For a studio which prides itself on its dedication to story crafting and world building, “Cars” is a curious beast. The world it presents and the way it presents it simply doesn’t make sense. Reportedly a passion project for keen petrol head and Pixar chief John Lasseter, it comes across as more of a vanity project given how blatantly it flouts the studio’s usually peerless focus on storytelling and character.
When rookie sensation Lightning McQueen (Luke Wilson) manages a three-way tie for the coveted Piston Cup, a special run-off race is arranged for a weeks’ time in California. Brash, arrogant and self-centred, McQueen’s thoughtlessness ends up stranding him in the quiet backwater town of Radiator Springs after an accidental night-time rampage. With the make-or-break race only a few days away, McQueen must make amends to the townsfolk and get himself back into racing form.
It’s not an exaggeration to say that nothing about the world we are presented in “Cars” makes sense. Superficially, it’s super cute and the animation design is superb even if they make the baffling decision to make the windscreen the eyes instead of the headlights. The characters themselves are pretty good too although only Lightning himself, Mater (Larry The Cable Guy) and Doc (Paul Newman in his final acting role) get anything resembling development. It’s the world that surrounds them that just doesn’t make sense, undermining everything else. Is it our world but now devoid of human life? No, there are numerous indications that – apart from vegetable matter and, millions of years ago dinosaurs – this is a civilisation of vehicles. So why does the world they inhabit have no many odd and incompatible design features? It’s maddeningly frustrating because for every clever ‘adaptation’ the film makes to accommodate a world of cars, it drops the ball on half a dozen other things that simply wouldn’t exist in that form if humans had never existed.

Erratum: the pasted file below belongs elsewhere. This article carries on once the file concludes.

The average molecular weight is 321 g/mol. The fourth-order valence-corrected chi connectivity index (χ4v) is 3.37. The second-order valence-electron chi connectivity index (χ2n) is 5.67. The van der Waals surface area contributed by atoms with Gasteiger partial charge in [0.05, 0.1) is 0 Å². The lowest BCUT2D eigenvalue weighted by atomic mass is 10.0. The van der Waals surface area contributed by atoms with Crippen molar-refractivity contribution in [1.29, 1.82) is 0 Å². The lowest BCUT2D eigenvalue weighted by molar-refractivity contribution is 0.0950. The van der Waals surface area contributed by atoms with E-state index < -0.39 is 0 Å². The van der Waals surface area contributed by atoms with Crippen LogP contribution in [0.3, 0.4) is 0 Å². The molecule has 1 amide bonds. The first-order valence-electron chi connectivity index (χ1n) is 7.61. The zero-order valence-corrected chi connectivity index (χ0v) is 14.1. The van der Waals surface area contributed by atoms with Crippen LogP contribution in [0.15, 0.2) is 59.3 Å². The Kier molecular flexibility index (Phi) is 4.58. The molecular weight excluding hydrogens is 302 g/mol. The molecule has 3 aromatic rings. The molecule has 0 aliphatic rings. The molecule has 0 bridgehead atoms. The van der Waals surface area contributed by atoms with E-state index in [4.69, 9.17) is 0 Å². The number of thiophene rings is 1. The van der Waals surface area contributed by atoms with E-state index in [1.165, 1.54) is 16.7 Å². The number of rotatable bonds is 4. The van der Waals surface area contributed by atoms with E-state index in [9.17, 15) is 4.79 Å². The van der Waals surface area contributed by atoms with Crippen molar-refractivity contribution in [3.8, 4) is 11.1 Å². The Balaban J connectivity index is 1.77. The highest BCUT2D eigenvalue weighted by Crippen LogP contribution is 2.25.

But – I hear you say – it’s just a kids movie and you should just suspend your belief. Fine, the problem with doing that though it when you do that, and disregard the whole cars gimmick all you’re left with is a thinly written copy of “Doc Hollywood” drenched in the overpowering cologne of rose-tinted nostalgia for a bygone era of American motoring before freeways. Besides, for the review, I rewatched “Cars” with the littlest Craggling and even at four years old, her questions were more about how the world of Cars worked and why things were the way they were than about the plot or characters.
All that being said, the racing sequences are energetic and thrilling enough if motor sports are your thing but there’s no escaping this is one of the weakest Pixar offerings, although that still places it in pole position compared to most other animated fare.